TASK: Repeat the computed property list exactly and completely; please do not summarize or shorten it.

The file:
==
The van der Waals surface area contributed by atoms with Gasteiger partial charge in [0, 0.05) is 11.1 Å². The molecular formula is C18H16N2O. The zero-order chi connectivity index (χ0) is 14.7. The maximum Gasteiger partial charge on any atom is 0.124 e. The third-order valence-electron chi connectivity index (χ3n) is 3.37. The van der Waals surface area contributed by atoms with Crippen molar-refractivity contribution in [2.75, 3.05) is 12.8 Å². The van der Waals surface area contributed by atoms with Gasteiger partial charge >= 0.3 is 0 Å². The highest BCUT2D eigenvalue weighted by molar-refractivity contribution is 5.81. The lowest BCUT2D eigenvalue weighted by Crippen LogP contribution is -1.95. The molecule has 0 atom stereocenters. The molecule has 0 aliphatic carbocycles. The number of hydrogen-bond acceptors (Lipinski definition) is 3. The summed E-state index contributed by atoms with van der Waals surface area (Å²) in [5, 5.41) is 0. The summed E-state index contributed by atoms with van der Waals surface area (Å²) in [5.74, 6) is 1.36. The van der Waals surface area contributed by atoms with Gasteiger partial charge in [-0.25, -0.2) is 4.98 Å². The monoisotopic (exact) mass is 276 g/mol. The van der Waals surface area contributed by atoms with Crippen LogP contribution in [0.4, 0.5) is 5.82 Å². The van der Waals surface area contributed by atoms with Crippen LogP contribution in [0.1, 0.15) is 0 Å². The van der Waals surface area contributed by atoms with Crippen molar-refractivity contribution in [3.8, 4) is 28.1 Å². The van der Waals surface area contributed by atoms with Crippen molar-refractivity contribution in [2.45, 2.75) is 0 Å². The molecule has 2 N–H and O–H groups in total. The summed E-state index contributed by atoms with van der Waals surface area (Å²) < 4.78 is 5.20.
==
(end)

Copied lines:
The van der Waals surface area contributed by atoms with Gasteiger partial charge in [0, 0.05) is 11.1 Å². The molecular formula is C18H16N2O. The zero-order chi connectivity index (χ0) is 14.7. The maximum Gasteiger partial charge on any atom is 0.124 e. The third-order valence-electron chi connectivity index (χ3n) is 3.37. The van der Waals surface area contributed by atoms with Crippen molar-refractivity contribution in [2.75, 3.05) is 12.8 Å². The van der Waals surface area contributed by atoms with Gasteiger partial charge >= 0.3 is 0 Å². The highest BCUT2D eigenvalue weighted by molar-refractivity contribution is 5.81. The lowest BCUT2D eigenvalue weighted by Crippen LogP contribution is -1.95. The molecule has 0 atom stereocenters. The molecule has 0 aliphatic carbocycles. The number of hydrogen-bond acceptors (Lipinski definition) is 3. The summed E-state index contributed by atoms with van der Waals surface area (Å²) in [5, 5.41) is 0. The summed E-state index contributed by atoms with van der Waals surface area (Å²) in [5.74, 6) is 1.36. The van der Waals surface area contributed by atoms with Gasteiger partial charge in [-0.25, -0.2) is 4.98 Å². The monoisotopic (exact) mass is 276 g/mol. The van der Waals surface area contributed by atoms with Crippen LogP contribution in [0.4, 0.5) is 5.82 Å². The van der Waals surface area contributed by atoms with Crippen LogP contribution in [0.1, 0.15) is 0 Å². The van der Waals surface area contributed by atoms with Crippen molar-refractivity contribution in [3.8, 4) is 28.1 Å². The van der Waals surface area contributed by atoms with Crippen molar-refractivity contribution in [2.45, 2.75) is 0 Å². The molecule has 2 N–H and O–H groups in total. The summed E-state index contributed by atoms with van der Waals surface area (Å²) < 4.78 is 5.20.